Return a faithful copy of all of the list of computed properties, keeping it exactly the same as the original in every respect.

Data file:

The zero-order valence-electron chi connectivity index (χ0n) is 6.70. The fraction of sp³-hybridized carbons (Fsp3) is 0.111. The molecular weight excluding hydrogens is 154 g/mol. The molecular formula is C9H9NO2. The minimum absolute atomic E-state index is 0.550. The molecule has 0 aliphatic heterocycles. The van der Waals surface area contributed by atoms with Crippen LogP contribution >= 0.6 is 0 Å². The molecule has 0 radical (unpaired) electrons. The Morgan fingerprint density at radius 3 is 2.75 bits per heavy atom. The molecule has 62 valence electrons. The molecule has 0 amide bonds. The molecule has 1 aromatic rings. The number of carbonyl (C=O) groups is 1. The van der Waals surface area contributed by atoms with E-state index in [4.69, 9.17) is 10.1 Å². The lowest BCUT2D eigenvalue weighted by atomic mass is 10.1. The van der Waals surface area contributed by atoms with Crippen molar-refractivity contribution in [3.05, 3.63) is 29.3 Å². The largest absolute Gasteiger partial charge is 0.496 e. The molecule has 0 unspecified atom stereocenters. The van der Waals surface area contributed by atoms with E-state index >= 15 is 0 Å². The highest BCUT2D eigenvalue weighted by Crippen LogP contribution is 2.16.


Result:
The zero-order valence-electron chi connectivity index (χ0n) is 6.70. The fraction of sp³-hybridized carbons (Fsp3) is 0.111. The molecular weight excluding hydrogens is 154 g/mol. The molecular formula is C9H9NO2. The minimum absolute atomic E-state index is 0.550. The molecule has 0 aliphatic heterocycles. The van der Waals surface area contributed by atoms with Crippen LogP contribution >= 0.6 is 0 Å². The molecule has 0 radical (unpaired) electrons. The Morgan fingerprint density at radius 3 is 2.75 bits per heavy atom. The molecule has 62 valence electrons. The molecule has 0 amide bonds. The molecule has 1 aromatic rings. The number of carbonyl (C=O) groups is 1. The van der Waals surface area contributed by atoms with E-state index in [4.69, 9.17) is 10.1 Å². The lowest BCUT2D eigenvalue weighted by atomic mass is 10.1. The van der Waals surface area contributed by atoms with Crippen molar-refractivity contribution in [3.05, 3.63) is 29.3 Å². The largest absolute Gasteiger partial charge is 0.496 e. The molecule has 0 unspecified atom stereocenters. The van der Waals surface area contributed by atoms with E-state index >= 15 is 0 Å². The highest BCUT2D eigenvalue weighted by Crippen LogP contribution is 2.16.